14. It's USB/serial converter, from FTDI (doesn't use communication device
    class). Their driver is WHQL. I wouldn't doubt that their driver is
    causing the problem since one version ago simply opening a device on a
    multicore system was BSOD within 10 seconds. Which doesn't totally absolve
    MS of responsibility. What's the good of WHQL if even buggy drivers can be
    approved?

    serenum and sermouse are out-of-the-box XP as far as I can determine.

    I should be able to load the problem configuration in a kernel debugger and
    have debug output from my userland application showing the result of the
    device interface open. If someone could advise me on how to enable tracing
    of serenum/sermouse or where to set a breakpoint, I could determine the
    order of events definitively.
     
    Ben Voigt [C++ MVP], Sep 3, 2008
    #14
  15. WHQL is not a 100% measure of quality across an entire driver, rather it is
    a set of tests specifically designed to test very specific parts of a
    driver. why is msft reponsible for the crud that FTDI wrote? serenum and
    sermouse work as expected on the in box version of serial, it correctly
    enforces exclusivity to the port

    d

    --
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    Doron Holan [MSFT], Sep 3, 2008
    #15
  16. kelly

    Pavel A. Guest

    Ben Voigt [C++ MVP] wrote:
    ........
    WHQL definitely does test on multicore machines.
    Unlikely that a not SMP capable driver could pass.
    Maybe adding debug prints around calls to the driver in the app can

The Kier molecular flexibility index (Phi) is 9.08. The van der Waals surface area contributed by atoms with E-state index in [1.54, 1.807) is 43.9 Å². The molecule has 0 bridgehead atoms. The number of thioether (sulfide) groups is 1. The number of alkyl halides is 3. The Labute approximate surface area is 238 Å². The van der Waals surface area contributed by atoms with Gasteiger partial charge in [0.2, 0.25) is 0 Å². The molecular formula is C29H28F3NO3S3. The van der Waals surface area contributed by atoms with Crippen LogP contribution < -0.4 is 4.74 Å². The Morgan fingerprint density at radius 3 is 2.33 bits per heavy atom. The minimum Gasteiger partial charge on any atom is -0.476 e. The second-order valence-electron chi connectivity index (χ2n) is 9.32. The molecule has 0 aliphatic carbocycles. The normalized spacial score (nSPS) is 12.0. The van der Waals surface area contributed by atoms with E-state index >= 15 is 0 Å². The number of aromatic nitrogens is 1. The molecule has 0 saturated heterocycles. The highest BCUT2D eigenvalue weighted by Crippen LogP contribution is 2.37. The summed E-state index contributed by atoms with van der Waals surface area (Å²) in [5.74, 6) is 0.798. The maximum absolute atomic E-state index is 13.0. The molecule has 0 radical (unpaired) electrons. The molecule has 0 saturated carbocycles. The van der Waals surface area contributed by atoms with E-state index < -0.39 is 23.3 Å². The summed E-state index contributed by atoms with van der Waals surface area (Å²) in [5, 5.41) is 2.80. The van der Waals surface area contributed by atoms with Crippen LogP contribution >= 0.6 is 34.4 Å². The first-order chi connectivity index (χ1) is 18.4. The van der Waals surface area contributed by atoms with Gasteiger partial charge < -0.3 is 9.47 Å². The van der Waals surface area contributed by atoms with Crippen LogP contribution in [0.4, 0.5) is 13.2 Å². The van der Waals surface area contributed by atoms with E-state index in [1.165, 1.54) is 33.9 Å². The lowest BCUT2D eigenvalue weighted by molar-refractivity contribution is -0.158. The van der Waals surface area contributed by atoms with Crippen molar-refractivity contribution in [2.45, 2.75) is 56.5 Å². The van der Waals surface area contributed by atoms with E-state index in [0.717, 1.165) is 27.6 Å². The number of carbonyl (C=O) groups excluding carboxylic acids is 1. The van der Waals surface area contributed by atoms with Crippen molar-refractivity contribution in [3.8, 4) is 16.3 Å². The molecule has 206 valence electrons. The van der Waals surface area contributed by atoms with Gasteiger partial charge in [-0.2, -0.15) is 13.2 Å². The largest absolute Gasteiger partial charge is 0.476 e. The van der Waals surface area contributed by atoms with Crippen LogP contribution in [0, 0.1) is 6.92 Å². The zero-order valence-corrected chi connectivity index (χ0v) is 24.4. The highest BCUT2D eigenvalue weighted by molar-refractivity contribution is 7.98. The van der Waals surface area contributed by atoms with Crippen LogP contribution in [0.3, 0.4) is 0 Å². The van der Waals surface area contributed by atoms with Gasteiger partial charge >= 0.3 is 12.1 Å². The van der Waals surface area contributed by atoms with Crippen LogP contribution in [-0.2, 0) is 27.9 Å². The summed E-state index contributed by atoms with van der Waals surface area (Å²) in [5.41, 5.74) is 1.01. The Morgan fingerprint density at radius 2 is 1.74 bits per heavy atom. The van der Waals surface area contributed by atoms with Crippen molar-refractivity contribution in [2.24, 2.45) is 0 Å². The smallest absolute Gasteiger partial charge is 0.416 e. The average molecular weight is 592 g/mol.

help. You can call DebugPrintEx from usermode so messages will appear in
    windbg or crash dump. Below is what I use.

    Regards,
    --PA

    ~~~~~~~~~~~~~ cut here ~~~~~~~~~~~~
    #define _WIN32_WINNT 0x0501 // minimal platform: WinXP
    #include <windows.h>

    // Borrowed from DDK dpfilter.h
    #define DPFLTR_ERROR_LEVEL 0
    #define DPFLTR_WARNING_LEVEL 1
    #define DPFLTR_TRACE_LEVEL 2
    #define DPFLTR_INFO_LEVEL 3
    #define DPFLTR_MASK 0x8000000

    #define DPFLTR_IHVDRIVER_ID 77
    #define DPFLTR_SYSTEM_ID 0
    #define DPFLTR_VERIFIER_ID 93

    extern ULONG ( __stdcall *f_vDbgPrintEx)( ULONG ComponentId, ULONG
    Level, PCCH Format, va_list arglist);

    void KernelDbgPrint( PCCH Fmt, ... )
    {
    ULONG n;
    va_list arglist;

    if( !vDbgPrintEx) ) {
    FARPROC f;
    HMODULE hm = _GLOBL_ GetModuleHandle(TEXT("ntdll.dll"));
    f = _GLOBL_ GetProcAddress( hm, "vDbgPrintEx" );
    if( !f ) return;
    memcpy( &f_vDbgPrintEx, &f, sizeof(f) );
    }

    va_start( arglist, Fmt );